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our tools, and ran as fast as we could towards the mouth of the mine ; but before we had gone twelve yards from where we had been at work, we came upon a great mass of rock right across our path, completely blocking it up, and confining us as in a close bound prison. How thick the rock was we could not tell; it seemed, when we tried to examine it with our lamps, as if the roof of the passage had fallen in through its whole length, and we knew at once that there was very little hope of our comrades being able to dig us out in time to save our lives. The faces of my mates showed ghastly and white in the yellow glare of our lamps, as we looked at each other in silence, each fearing to put into words the terror and dread which we knew was in the heart of all. We were close at the end of the working, and there was no outlet except by the path which was thus suddenly and completely blocked, and our only earthly hope was that our friends outside might be able to bore through its solid thickness, and make a way out before we were past help.

Our silence did not last long; one of the men flung himself on his knees with frantio cries for help and for life. “ I can't die, I won't die; I must have time to get ready, I tell you

I can't die.” Poor Simonds ! he had led up to that time a wild, unsteady life; he used to boast that he believed neither in heaven nor hell, and only the day before I had heard him jeering at some of his comrades for their faith in God and in a future beyond the grave. Here, Mason,” said another of the men, turning to me,

you've got the coolest head among us, and you're a religious chap too, and so have no call to be so much afeard; you think it over and tell us what we'd best be doing, we must make the most of what chance there is for the sake of those above: I've a wife, poor thing, and I can't tell how she'd get along without me," and the poor fellow brushed the cuff of his coat across his eyes. My two scholars had crept close to me; they were very quiet, and one of them pulled my jacket, and whispered in my ear, “ Hadn't we better be asking God to help us ? You said he would hear us even down in the mine, if we prayed to him.”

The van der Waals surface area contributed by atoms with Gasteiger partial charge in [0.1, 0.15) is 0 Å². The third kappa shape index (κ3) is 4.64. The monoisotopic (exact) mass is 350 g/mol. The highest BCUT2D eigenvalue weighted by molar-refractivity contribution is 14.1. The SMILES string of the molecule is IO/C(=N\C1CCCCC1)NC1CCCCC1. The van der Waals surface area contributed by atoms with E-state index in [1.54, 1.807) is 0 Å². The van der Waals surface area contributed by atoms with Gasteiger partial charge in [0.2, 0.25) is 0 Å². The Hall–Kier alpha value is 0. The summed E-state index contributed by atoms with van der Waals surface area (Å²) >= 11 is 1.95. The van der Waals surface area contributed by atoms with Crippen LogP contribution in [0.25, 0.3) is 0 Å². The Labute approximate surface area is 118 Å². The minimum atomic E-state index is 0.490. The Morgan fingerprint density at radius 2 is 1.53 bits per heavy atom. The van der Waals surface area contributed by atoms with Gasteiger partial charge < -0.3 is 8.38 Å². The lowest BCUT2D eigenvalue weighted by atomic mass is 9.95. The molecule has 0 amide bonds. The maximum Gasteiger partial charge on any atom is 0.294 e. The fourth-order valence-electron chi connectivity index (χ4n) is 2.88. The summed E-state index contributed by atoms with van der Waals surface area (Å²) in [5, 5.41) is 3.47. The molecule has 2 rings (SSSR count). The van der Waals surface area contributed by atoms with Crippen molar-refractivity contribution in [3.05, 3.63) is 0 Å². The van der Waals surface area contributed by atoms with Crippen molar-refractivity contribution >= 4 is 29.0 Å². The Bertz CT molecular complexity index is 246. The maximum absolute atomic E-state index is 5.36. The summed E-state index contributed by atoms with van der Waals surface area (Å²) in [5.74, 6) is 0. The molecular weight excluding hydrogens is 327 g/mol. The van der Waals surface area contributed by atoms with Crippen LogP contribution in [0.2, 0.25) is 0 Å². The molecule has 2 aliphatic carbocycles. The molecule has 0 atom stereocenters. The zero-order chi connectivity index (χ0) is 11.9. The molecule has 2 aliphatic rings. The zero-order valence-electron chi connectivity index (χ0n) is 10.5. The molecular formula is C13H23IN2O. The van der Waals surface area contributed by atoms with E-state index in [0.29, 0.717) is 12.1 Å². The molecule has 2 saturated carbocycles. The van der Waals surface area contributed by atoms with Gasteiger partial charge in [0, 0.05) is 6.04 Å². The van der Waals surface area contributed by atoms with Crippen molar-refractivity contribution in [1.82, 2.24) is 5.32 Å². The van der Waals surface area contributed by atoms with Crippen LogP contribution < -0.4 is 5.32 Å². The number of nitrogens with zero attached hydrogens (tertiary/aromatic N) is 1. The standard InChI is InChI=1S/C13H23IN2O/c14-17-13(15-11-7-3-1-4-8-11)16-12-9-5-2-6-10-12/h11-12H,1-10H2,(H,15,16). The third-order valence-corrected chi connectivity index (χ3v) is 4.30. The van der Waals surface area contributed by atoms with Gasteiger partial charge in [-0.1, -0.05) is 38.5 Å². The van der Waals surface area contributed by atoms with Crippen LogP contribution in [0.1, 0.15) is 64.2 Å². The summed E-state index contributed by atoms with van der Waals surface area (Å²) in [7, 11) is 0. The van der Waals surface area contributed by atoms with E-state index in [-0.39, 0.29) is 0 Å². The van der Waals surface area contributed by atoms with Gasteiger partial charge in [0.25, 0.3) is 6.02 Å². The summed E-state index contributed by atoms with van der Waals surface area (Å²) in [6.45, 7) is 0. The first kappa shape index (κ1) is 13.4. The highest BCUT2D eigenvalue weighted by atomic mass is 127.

“ You said so, sure enough,” added the other; “ it was yesterday was a week, when we were reading about Daniel in the den, you mind.”

“ These boys are in the right of it, mates," said I: our

own thoughts and our own doings won't help us unless the good God give us his blessing. It would be awful work to be here without God; let us pray to him now.”

“Ay, ay,” said Dixon, who hadn't spoke yet, “there's even Simonds thinks it's a time to pray now;" and he pointed to the poor fellow who was still on his knees uttering loud cries and entreaties. “For my part I should be ashamed to go on like that if I had said all my life that there was no God to pray to, and no hereafter to be afraid of.”

No, Dixon,” said I, “ the shame is in ever having denied them, not in repenting now," and after a pause we knelt down together and I put up the best prayer I could. The rest said “ Amen” from their hearts, and I think when we rose we all felt the lighter, and the readier to do all that lay in our power and to bear whatever it might please God to send us.

I turned the matter over in my mind, and by what I could see our only chance was to begin to work on our side, for I felt sure that others would do all they could to meet us from without. But it was little way we could make;

the rock was hard and smooth, and our pickaxes seemed only to chip it and not get any real hold as it were. About six

o'clock that evening Jones' pick broke. We had only four to begin with, and now we used the three, turn and turn about; so that half of us were always at work while the rest did their best to keep quiet and ready for their turn. The worst of it was that our lamps were getting low: we had put out all but one to make them last the longer. But we knew that even in this way they would scarce carry us over noon the next day, and we did not dare to think how we could live and work without them. When I was not using the pick, I did my best to quiet and calm our minds by repeating verses of Scripture and hymns, my two scholars helped me there; and once or twice we tried to sing a little, but could hardly manage it in the narrow space, what with the bad air and the echoes from every side.

Most people know something about prayer, but it takes a time like this to teach us what it may be : I know there wasn't one of us, not even Simonds, could have held out but for the strength and comfort which came to us through prayer. It seemed to bring us close to that God in whose hands our lives were hid, who could, if it were best for us,

make a way of escape for us, when all our powers and efforts were useless; to that loving Saviour, through faith in whom death might be made to even the worst and most sinful of us even the gate of life.

I was the only one who had a watch, and I took care to wind it up, so we know how the time went; and when it was getting towards morning of the second day, I said, “Mates, our lamps will soon be out: I've the back of a letter in my pocket here ; we might make shift to write a word with a piece of coal, to tell those yonder about us, if so be 'tis the Lord's will we never see them again.”

They all agreed, and Bill found a sharp bit of coal, and I managed to mark out a few words, to tell that we sent our love to all, and that we hoped the good God would forgive us our sins through Jesus Christ, and take us to be with him when we died. Then I asked the men if they would put their names.

“ No,” said Simonds, “you ain't to write that for me ; I've nought to do with such-like words ; I've stood against it too long; it ain't to be expected that the Almighty will take any